New evidence for the nature of matter from ancient galaxies in the early universe

Distribution of primordial matter in cosmological models with hot dark matter (WDM, left) and cold dark matter. Credit: CDM, destra

Astrophysicists in Italy have shed new light on the nature of matter from the James Webb Space Telescope (JWST) detection of galaxies from 13 billion years ago and novel state-of-the-art numerical simulations of the first galaxies. The study adds another piece to the puzzle of the nature of matter in the universe.

While the commonly accepted paradigm of structure formation is based on non-relativistic matter that interacts only gravitationally, that is "cold" dark matter, alternative possibilities advocated to solve small-scale problems of the standard scenario rely on the hypothesis that dark matter is made of warm particles that possess a small, non-negligible, thermal velocity, namely "warm" dark matter.

"We found that the recent JWST galaxy detections in the first fraction of a billion years after the Big Bang are precious probes of the nature of matter," says Dr. Umberto Maio, staff researcher at the Italian National Institute of Astrophysics (INAF), Astronomical Observatory of Trieste, and lead author of the paper describing the discovery just published in Astronomy & Astrophysics.

The research shows dark matter, the main constituent of matter in the universe, is made of particles that are either "cold" or just mildly "warm" with a mass larger than 2 keV. Dark-matter models with particle masses that are equal to or lighter than such limit are excluded by the study.

While previous works had ruled out the possibility to discriminate the nature of the matter by employing data at recent epochs, data at much earlier times and ad hoc numerical simulations—the basis of the new study—were needed to provide information about the statistical trends of primordial galaxies and break the degeneracies of the models.

"What we did was to apply our new, sophisticated, numerical implementation of early galaxy formation to interpret the latest JWST data," Dr. Maio says. "We saw that, during the period when the first stars and galaxies form, the visible properties of the structures present in the universe depend on the dark-matter particle mass."

Indeed, the study found evidence that the amount of cosmological star formation, ultraviolet luminosities and molecular abundances vary in different dark-matter models, and these variations can be contrasted with the latest JWST data, the first one reaching the "ancient" universe.

The research was a collaboration between the INAF-Astronomical Observatory of Trieste and the International School for Advanced Studies of Trieste, Italy. "The study was built on the exceptional observations of galaxies in the first half billion years detected with the JWST and early released in late 2022," says Prof. Matteo Viel from the International School for Advanced Studies in Trieste and co-author of the research. "This is an important application of scientific data at such primordial epochs to constrain the nature of dark matter. Thanks to JWST we have observed the most distant galaxies in the universe and their properties give us clear information about their constituents."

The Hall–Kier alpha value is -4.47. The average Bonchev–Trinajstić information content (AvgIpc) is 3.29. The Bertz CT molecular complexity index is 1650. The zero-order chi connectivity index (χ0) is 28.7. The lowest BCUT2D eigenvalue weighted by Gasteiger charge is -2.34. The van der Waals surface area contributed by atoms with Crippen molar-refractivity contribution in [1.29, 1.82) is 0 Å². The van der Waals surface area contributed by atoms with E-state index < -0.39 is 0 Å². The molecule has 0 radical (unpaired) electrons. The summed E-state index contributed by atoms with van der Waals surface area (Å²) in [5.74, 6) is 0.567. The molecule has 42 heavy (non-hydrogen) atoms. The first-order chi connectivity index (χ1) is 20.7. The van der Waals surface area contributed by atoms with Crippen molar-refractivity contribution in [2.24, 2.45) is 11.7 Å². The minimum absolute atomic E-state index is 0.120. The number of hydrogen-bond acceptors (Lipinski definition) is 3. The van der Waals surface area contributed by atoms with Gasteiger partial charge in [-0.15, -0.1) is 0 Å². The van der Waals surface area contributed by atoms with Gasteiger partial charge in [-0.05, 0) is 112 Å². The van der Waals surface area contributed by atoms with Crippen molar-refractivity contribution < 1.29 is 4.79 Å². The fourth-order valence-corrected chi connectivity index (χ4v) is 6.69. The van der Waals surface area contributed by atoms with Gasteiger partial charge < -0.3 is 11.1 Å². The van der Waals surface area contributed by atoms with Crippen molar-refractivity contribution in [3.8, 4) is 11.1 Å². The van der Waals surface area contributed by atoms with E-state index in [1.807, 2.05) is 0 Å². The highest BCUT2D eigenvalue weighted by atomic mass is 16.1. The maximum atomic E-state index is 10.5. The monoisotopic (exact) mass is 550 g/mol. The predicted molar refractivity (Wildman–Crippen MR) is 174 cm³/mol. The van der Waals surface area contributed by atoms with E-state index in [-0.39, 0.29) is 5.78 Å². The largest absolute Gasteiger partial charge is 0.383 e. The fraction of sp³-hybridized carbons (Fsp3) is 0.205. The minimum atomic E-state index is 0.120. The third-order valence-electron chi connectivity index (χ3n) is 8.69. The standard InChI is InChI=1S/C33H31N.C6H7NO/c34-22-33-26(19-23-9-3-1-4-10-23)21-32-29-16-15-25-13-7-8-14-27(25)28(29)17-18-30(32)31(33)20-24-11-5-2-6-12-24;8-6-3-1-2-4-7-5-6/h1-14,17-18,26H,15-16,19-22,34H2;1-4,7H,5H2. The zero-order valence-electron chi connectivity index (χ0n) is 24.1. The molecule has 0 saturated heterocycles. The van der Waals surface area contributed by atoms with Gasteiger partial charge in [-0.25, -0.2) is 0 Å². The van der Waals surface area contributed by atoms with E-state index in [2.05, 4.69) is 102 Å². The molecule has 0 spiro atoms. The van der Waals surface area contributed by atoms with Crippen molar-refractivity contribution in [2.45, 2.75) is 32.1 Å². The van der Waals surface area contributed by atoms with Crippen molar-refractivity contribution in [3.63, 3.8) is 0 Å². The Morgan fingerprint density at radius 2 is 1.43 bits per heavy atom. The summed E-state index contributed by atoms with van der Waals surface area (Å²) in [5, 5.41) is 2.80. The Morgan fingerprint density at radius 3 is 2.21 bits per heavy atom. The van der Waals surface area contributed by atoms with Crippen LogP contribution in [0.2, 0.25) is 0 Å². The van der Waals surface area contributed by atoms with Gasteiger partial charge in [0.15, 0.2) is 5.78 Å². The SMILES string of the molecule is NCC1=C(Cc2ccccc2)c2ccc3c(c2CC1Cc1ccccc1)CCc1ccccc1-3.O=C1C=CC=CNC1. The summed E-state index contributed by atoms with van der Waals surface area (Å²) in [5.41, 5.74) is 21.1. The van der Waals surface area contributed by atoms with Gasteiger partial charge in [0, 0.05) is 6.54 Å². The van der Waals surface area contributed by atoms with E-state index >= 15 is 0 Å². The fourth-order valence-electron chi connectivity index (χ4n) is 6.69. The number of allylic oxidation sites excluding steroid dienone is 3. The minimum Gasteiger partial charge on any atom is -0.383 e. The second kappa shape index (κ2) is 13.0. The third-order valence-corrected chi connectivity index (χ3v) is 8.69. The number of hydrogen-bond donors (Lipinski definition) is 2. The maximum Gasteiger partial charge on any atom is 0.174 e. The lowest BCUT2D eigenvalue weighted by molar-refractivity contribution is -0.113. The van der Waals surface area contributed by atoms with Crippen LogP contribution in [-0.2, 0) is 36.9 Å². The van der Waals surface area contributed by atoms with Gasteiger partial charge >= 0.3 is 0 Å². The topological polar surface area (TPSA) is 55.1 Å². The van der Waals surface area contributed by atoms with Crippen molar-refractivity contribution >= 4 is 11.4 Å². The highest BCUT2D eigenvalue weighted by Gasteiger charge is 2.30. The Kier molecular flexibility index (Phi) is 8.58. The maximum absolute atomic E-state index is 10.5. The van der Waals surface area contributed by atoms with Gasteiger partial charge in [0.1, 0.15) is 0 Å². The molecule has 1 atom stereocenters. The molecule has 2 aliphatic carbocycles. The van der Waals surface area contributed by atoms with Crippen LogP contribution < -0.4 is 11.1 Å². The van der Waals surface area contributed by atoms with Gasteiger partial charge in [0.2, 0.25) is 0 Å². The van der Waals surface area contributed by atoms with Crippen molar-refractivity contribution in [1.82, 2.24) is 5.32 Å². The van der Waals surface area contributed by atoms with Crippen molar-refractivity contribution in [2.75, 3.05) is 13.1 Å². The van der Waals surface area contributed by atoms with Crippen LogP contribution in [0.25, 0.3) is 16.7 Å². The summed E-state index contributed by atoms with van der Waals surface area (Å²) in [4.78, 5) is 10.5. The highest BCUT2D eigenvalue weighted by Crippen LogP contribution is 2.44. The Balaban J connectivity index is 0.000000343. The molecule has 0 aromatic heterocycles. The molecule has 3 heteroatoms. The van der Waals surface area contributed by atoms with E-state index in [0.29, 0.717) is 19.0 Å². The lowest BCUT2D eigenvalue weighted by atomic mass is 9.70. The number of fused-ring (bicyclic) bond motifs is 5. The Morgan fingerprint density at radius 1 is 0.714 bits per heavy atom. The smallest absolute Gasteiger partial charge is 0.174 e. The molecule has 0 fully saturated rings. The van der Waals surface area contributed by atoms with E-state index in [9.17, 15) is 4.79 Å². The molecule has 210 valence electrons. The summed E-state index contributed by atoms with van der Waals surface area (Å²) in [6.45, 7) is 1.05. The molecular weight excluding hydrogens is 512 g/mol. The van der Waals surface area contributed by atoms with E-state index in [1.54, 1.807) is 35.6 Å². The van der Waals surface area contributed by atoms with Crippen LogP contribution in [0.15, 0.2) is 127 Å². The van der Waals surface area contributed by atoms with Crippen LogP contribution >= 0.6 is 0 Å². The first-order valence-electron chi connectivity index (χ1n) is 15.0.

This major achievement was enabled by JWST, which is an international collaboration among the American National Aeronautics and Space Administration (NASA), the European Space Agency (ESA) and the Canadian Space Agency (CSA). The research shows how two observables, the galaxy luminosity function and the galaxy correlation function at small scales of faint objects, especially when used in combination, are promising tools for discriminating among different dark-matter models. The findings of the study are also in agreement with the properties of intergalactic medium, the "cosmic web," at more recent epochs.

"In the future, when more data for small, dim, young sources will be available, further hints may come from early stellar-mass statistics and galaxy emission of carbon monoxide," conclude the scientists. The discovery of such early galaxies demonstrate that these structures can form in only a fraction of billion years—which corresponds to the blink of an eye in cosmological contexts. Thus, more and more detections of primordial star-forming galaxies will be possible in the near future and this will pave the way for a better understanding of the nature of matter.


Umberto Maio et al, JWST high-redshift galaxy constraints on warm and cold dark matter models, Astronomy & Astrophysics (2023). DOI: 10.1051/0004-6361/202345851

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